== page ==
Arts at Noon series provides bite-sized performances, award-winning musicians

By Nick Moran | 9/10/18 10:08am

Mirror Visions Ensemble 2

Filling the room with sound, the Mirror Visions Ensemble tell musical stories through song. The ensemble will be the first group to perform at Arts at Noon concert series, which begins Wednesday at noon.  Courtesy  / Matthew Makowski


While many students are busy scurrying to class amid the school day, they may catch escaping rhythms and melodies from the Cook-DeWitt Center. As they rush around campus, others are surrounding themselves with sound through the Arts at Noon concert series which kicks off Wednesday, Sept. 12.

Described as a break in the day and an opportunity to hear award-winning musicians, this year’s season of Arts at Noon features a variety of recognized musicians, ranging from local to international. Each concert lasts 50 minutes, which is designed to make concerts easy to consume, often a rarity for the musicians involved.

“There are lots of times where [the audience] gives a standing ovation and they don’t want the performers to leave the stage, which is problematic because students have to go to class,” Duitman said. “But I think that it is a really special thing that it’s a 50 minute concert.”

The concert series also allows guests to see the talent that GVSU staff and faculty have to offer within their own crafts. Duitman said that many of the performances either feature faculty or were scheduled due to connections by staff in the field, which allow for the series’ musical diversity.

“There are connections with local people and our own incredible faculty; the Donald Sinta Quartet features our saxophone faculty member, Dan Graser,” Duitman said. “There’s usually connections there somehow, and we provide a pretty wide variety of genres and styles.”

That vast diversity in musical styles draws a wide range of students. Because Arts at Noon serves both a casual and educational audience, Duitman said that music students especially can benefit both from the break in the day it provides, as well as the outstanding musicianship on display.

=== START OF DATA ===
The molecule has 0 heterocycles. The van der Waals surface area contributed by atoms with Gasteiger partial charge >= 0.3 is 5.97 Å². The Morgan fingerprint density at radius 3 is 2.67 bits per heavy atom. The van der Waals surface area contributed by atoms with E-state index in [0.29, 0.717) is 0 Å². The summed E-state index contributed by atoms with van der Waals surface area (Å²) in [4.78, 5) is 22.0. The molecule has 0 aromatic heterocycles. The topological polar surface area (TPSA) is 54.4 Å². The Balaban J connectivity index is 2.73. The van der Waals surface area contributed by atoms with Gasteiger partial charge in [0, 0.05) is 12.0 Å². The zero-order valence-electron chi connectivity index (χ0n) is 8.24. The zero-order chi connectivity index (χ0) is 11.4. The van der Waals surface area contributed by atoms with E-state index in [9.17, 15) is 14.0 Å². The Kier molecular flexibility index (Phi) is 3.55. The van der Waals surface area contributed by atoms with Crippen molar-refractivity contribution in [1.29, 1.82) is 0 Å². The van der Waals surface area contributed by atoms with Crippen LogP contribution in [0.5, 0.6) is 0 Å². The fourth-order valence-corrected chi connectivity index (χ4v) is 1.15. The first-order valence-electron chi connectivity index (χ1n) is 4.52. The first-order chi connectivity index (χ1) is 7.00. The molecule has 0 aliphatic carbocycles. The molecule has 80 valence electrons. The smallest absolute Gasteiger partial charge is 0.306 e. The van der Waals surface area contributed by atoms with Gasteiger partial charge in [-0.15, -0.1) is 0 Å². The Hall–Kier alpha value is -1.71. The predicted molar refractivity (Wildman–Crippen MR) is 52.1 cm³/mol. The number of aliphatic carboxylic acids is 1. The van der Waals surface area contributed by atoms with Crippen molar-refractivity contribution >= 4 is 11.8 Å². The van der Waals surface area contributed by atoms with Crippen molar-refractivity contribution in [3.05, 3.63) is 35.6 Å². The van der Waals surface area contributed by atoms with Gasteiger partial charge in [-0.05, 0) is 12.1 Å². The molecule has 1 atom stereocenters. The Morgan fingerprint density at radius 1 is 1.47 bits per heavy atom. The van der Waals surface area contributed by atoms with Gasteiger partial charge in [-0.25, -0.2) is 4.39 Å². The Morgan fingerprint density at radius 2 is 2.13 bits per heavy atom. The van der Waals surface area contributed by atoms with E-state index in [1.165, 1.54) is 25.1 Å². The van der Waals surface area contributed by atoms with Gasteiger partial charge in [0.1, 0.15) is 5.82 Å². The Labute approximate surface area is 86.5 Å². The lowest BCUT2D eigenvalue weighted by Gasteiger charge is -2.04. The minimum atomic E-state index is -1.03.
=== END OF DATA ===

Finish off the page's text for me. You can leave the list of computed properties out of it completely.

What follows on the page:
“There are busy students, so I think virtually every one of them would like to be able to attend every concert, but often they can’t due to other commitments,” Duitman said. “But they certainly come to one that they’re interested in. For instance, when the Donald Sinta Quartet is here, I’m sure every saxophone player and most woodwind player we have will be there.”

The series is coordinated with the Arts at Noon class, which involves in-class instruction for half of the weeks and viewing the concerts for the other half. The class is just one of many reasons that the series applies to students, staff and faculty.

“[Arts at Noon] functions as a class, as an enrichment for our music majors, an opportunity to take a break in the middle of the week for any student or staff member,” Duitman said.

While the concerts are held on campus at the Cook DeWitt center, the concert also keeps in mind the greater Allendale community. The concert is something GVSU can offer its community due to its size and support. 

“[Arts at Noon] is one of GVSU’s hidden treasures,” Duitman said. “It’s a fabulous benefit of being at a large university like this where we can do something for the students and the community.”

All concerts are held on select Wednesdays at the Cook-DeWitt Center at noon.

Comments powered by Disqus

Please note All comments are eligible for publication in The Lanthorn.